Pain in the Pothole: Pothole damage can be costly, but who pays for those repairs?
(WSAW) - Everyone has a pothole story, especially throughout winter and spring as the craters develop. Some are just obnoxious to drive on while others can do real damage.
“Anytime you have a road, you’re going to get pothole issues,” Dustin Kraege, the superintendent of Wausau Public Works said.
“Anytime you get cracks in your pavement or in the asphalt, water can get down on your road, and it’s going to erode the sub-base underneath,” he continued. “So, your rocks and your dirt and stuff like that underneath get kind of washed out and then the pavement sinks into it. And that’s how you get the pothole.”
Despite this endless loop of pothole creation, the pressure is on every year for crews like Kraege’s to keep up with the craters.
“Boy, I bet there’s a pothole developing as we speak,” Stevens Point Mayor Mike Wiza added.
As the climate shifts to temperatures that teeter along the freezing mark throughout the winter more often, with wetter conditions in Wisconsin too, drivers can expect more potholes every year.
“I don’t want to say they’re worse than normal,” Kraege said of this year’s round of potholes thus far, “but they probably are a little bit when we get the freeze and thaw cycles that we’ve been getting, it really blows the potholes up, and they get bad quick.”
“It’s like painting the Golden Gate Bridge, right? You start on one end, by the time you get to the other, you gotta paint the other side,” Mayor Wiza said.
It is an endless cycle, but it can be quite costly for drivers of all shapes and sizes.
“It can really mess up alignments and tires and rims, all sorts of damage, and nobody’s got money to fix cars,” Mayor Wiza noted.
That statement goes for the municipalities and the people behind the wheel. 7 Investigates looked into claims people filed with three cities in central Wisconsin to get a sense of who is paying for that damage when it happens.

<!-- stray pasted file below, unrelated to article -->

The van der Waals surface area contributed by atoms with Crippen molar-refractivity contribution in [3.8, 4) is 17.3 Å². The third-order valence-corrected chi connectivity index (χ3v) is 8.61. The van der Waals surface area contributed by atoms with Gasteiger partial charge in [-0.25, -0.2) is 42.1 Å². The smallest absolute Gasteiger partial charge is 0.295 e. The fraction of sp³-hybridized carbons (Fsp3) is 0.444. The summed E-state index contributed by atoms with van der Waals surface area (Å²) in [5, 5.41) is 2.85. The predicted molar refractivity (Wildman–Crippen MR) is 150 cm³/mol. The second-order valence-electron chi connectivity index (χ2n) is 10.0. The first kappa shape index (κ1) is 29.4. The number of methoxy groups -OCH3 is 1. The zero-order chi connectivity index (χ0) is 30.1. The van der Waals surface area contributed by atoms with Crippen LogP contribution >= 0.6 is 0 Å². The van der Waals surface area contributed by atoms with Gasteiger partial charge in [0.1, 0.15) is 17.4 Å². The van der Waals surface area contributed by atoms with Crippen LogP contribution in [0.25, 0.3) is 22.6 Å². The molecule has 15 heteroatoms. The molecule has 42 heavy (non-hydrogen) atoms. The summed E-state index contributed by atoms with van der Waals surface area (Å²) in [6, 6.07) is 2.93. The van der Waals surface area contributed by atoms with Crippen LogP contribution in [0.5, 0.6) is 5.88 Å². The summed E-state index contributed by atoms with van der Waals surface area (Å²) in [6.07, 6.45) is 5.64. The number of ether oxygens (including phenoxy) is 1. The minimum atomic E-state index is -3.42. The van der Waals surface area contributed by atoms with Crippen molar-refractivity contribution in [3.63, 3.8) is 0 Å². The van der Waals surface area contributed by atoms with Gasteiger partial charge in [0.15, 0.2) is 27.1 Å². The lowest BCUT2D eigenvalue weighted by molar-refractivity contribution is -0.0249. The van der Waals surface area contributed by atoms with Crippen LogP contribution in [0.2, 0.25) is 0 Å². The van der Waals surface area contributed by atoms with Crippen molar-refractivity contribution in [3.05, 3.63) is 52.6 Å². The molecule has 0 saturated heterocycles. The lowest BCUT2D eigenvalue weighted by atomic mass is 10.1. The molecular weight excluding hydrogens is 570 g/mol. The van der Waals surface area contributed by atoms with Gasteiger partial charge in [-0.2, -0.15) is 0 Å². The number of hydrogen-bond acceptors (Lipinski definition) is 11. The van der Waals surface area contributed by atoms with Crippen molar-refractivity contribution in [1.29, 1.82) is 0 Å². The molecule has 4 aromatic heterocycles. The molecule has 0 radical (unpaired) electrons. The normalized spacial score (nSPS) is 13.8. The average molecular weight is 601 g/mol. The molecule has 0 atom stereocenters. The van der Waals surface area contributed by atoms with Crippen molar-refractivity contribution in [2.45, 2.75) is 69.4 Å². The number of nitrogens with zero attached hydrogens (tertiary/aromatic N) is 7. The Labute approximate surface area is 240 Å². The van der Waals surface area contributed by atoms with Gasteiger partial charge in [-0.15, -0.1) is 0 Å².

There are 24 total claims for pothole damage in the cities of Wausau, Stevens Point, and Marshfield over the last five years.
In Wausau, there were 12 claims related to damage from driving over potholes totaling nearly $26,000. All of the claims were denied.
In Stevens Point, there were three claims from 2017 through 2022. No reported damage totals were reported, but each of the claims were denied.
In Marshfield, there were 9 claims filed in that same window. One claim is pending, two claims were for potholes that were not on city property, four were denied, but two were paid. The information provided only included the amounts that were paid to claimants, which were $105.50 in 2020 and $287.17 in 2021.
“There was no just putting a temporary on it needed to be fully replaced.”
The latter claim belongs to Nathaniel Bremer. He was driving his daughters to school along his usual route on June 1 when he got to the intersection of W Upham and N St. Josephs Ave. and hit a pothole.
“It actually punctured the side of my tire, giving me just enough time to have my children to race out of the car, dropping them off at school, and getting to the car dealership.”
He happens to work for a dealership, which sent him a car to get to work and worked on repairing the damage the same day. He said his boss encouraged him to make a claim with the city that day. Bremer started by calling Marshfield’s street department.
“She kind of chuckled and said, ‘You’re the third one today to call me.”
She directed him to call city hall to make the claim. He was told to send in a write-up about the incident with the repair order, along with his receipt for the repairs. He got the reimbursement from the city about two weeks later.
However, as noted above, this outcome is rare.